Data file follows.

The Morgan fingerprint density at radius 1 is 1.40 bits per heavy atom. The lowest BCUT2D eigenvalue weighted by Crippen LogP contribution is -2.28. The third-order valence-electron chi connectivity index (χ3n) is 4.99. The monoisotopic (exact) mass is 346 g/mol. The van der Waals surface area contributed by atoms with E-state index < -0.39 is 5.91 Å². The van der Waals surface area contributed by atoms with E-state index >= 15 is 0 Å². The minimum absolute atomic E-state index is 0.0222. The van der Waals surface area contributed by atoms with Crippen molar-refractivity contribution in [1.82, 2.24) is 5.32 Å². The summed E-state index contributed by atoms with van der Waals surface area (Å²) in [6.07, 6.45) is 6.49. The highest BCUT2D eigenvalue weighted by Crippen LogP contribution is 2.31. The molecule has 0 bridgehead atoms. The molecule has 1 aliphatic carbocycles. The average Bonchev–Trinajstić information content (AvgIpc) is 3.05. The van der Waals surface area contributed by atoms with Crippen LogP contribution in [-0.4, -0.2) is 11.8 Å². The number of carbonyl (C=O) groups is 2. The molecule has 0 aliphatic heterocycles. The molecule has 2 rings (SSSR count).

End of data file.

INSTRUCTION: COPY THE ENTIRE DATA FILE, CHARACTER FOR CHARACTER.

The Morgan fingerprint density at radius 1 is 1.40 bits per heavy atom. The lowest BCUT2D eigenvalue weighted by Crippen LogP contribution is -2.28. The third-order valence-electron chi connectivity index (χ3n) is 4.99. The monoisotopic (exact) mass is 346 g/mol. The van der Waals surface area contributed by atoms with E-state index < -0.39 is 5.91 Å². The van der Waals surface area contributed by atoms with E-state index >= 15 is 0 Å². The minimum absolute atomic E-state index is 0.0222. The van der Waals surface area contributed by atoms with Crippen molar-refractivity contribution in [1.82, 2.24) is 5.32 Å². The summed E-state index contributed by atoms with van der Waals surface area (Å²) in [6.07, 6.45) is 6.49. The highest BCUT2D eigenvalue weighted by Crippen LogP contribution is 2.31. The molecule has 0 bridgehead atoms. The molecule has 1 aliphatic carbocycles. The average Bonchev–Trinajstić information content (AvgIpc) is 3.05. The van der Waals surface area contributed by atoms with Crippen LogP contribution in [-0.4, -0.2) is 11.8 Å². The number of carbonyl (C=O) groups is 2. The molecule has 0 aliphatic heterocycles. The molecule has 2 rings (SSSR count).